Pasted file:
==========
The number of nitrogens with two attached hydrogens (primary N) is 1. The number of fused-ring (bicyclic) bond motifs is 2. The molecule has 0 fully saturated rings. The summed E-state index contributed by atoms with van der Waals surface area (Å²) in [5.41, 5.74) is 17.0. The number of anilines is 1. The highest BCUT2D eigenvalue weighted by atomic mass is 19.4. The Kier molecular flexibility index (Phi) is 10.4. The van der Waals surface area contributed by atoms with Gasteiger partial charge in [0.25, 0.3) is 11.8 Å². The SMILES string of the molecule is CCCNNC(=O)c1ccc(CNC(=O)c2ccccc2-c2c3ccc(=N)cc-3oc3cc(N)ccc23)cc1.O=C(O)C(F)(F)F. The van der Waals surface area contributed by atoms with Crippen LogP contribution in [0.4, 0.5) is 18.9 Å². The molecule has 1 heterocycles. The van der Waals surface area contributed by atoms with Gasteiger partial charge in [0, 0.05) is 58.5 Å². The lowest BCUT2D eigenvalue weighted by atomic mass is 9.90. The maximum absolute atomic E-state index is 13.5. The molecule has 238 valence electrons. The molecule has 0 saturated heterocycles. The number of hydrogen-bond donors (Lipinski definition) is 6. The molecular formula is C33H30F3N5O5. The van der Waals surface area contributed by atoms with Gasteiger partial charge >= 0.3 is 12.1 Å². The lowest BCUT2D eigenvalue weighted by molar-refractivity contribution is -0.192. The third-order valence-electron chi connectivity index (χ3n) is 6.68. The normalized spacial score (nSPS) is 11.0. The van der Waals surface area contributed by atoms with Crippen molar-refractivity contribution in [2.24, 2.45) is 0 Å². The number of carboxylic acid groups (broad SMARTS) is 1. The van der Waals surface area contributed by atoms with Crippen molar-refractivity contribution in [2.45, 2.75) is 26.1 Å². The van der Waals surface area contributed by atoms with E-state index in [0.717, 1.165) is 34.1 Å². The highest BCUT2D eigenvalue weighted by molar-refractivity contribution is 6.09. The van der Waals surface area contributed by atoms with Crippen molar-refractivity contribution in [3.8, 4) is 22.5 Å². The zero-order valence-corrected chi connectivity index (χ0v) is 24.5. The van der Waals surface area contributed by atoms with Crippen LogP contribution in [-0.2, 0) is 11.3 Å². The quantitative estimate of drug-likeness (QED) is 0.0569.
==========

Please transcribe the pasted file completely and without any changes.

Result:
The number of nitrogens with two attached hydrogens (primary N) is 1. The number of fused-ring (bicyclic) bond motifs is 2. The molecule has 0 fully saturated rings. The summed E-state index contributed by atoms with van der Waals surface area (Å²) in [5.41, 5.74) is 17.0. The number of anilines is 1. The highest BCUT2D eigenvalue weighted by atomic mass is 19.4. The Kier molecular flexibility index (Phi) is 10.4. The van der Waals surface area contributed by atoms with Gasteiger partial charge in [0.25, 0.3) is 11.8 Å². The SMILES string of the molecule is CCCNNC(=O)c1ccc(CNC(=O)c2ccccc2-c2c3ccc(=N)cc-3oc3cc(N)ccc23)cc1.O=C(O)C(F)(F)F. The van der Waals surface area contributed by atoms with Crippen LogP contribution in [0.4, 0.5) is 18.9 Å². The molecule has 1 heterocycles. The van der Waals surface area contributed by atoms with Gasteiger partial charge in [0, 0.05) is 58.5 Å². The lowest BCUT2D eigenvalue weighted by atomic mass is 9.90. The maximum absolute atomic E-state index is 13.5. The molecule has 238 valence electrons. The molecule has 0 saturated heterocycles. The number of hydrogen-bond donors (Lipinski definition) is 6. The molecular formula is C33H30F3N5O5. The van der Waals surface area contributed by atoms with Gasteiger partial charge >= 0.3 is 12.1 Å². The lowest BCUT2D eigenvalue weighted by molar-refractivity contribution is -0.192. The third-order valence-electron chi connectivity index (χ3n) is 6.68. The normalized spacial score (nSPS) is 11.0. The van der Waals surface area contributed by atoms with Crippen molar-refractivity contribution in [2.24, 2.45) is 0 Å². The number of carboxylic acid groups (broad SMARTS) is 1. The van der Waals surface area contributed by atoms with Crippen molar-refractivity contribution in [2.45, 2.75) is 26.1 Å². The van der Waals surface area contributed by atoms with E-state index in [0.717, 1.165) is 34.1 Å². The highest BCUT2D eigenvalue weighted by molar-refractivity contribution is 6.09. The van der Waals surface area contributed by atoms with Crippen molar-refractivity contribution in [3.8, 4) is 22.5 Å². The zero-order valence-corrected chi connectivity index (χ0v) is 24.5. The van der Waals surface area contributed by atoms with Crippen LogP contribution in [-0.2, 0) is 11.3 Å². The quantitative estimate of drug-likeness (QED) is 0.0569.